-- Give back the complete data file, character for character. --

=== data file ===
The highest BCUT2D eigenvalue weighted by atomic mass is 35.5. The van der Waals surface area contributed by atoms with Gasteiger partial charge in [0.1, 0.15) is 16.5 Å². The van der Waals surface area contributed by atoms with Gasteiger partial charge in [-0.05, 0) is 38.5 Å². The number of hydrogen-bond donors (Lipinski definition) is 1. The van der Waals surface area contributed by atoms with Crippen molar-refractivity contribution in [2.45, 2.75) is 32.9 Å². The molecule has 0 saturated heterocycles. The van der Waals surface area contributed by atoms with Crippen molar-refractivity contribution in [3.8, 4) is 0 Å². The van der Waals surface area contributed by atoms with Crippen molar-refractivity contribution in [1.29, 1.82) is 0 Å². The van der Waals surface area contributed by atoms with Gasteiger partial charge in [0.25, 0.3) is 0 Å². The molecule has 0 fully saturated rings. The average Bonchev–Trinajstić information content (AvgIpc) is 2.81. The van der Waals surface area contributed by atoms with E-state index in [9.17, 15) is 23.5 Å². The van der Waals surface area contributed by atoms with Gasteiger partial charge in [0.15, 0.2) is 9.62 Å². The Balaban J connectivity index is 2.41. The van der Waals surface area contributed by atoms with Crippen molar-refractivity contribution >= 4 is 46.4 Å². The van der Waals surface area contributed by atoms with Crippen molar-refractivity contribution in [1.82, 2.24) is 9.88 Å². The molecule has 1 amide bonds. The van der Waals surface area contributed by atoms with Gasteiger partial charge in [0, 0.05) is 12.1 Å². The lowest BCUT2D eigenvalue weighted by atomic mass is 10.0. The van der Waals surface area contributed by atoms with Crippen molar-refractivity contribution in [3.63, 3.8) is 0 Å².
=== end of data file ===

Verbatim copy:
The highest BCUT2D eigenvalue weighted by atomic mass is 35.5. The van der Waals surface area contributed by atoms with Gasteiger partial charge in [0.1, 0.15) is 16.5 Å². The van der Waals surface area contributed by atoms with Gasteiger partial charge in [-0.05, 0) is 38.5 Å². The number of hydrogen-bond donors (Lipinski definition) is 1. The van der Waals surface area contributed by atoms with Crippen molar-refractivity contribution in [2.45, 2.75) is 32.9 Å². The molecule has 0 saturated heterocycles. The van der Waals surface area contributed by atoms with Crippen molar-refractivity contribution in [3.8, 4) is 0 Å². The van der Waals surface area contributed by atoms with Crippen molar-refractivity contribution in [1.29, 1.82) is 0 Å². The van der Waals surface area contributed by atoms with Gasteiger partial charge in [0.25, 0.3) is 0 Å². The molecule has 0 fully saturated rings. The average Bonchev–Trinajstić information content (AvgIpc) is 2.81. The van der Waals surface area contributed by atoms with E-state index in [9.17, 15) is 23.5 Å². The van der Waals surface area contributed by atoms with Gasteiger partial charge in [0.15, 0.2) is 9.62 Å². The Balaban J connectivity index is 2.41. The van der Waals surface area contributed by atoms with Crippen molar-refractivity contribution >= 4 is 46.4 Å². The van der Waals surface area contributed by atoms with Crippen molar-refractivity contribution in [1.82, 2.24) is 9.88 Å². The molecule has 1 amide bonds. The van der Waals surface area contributed by atoms with Gasteiger partial charge in [0, 0.05) is 12.1 Å². The lowest BCUT2D eigenvalue weighted by atomic mass is 10.0. The van der Waals surface area contributed by atoms with Crippen molar-refractivity contribution in [3.63, 3.8) is 0 Å².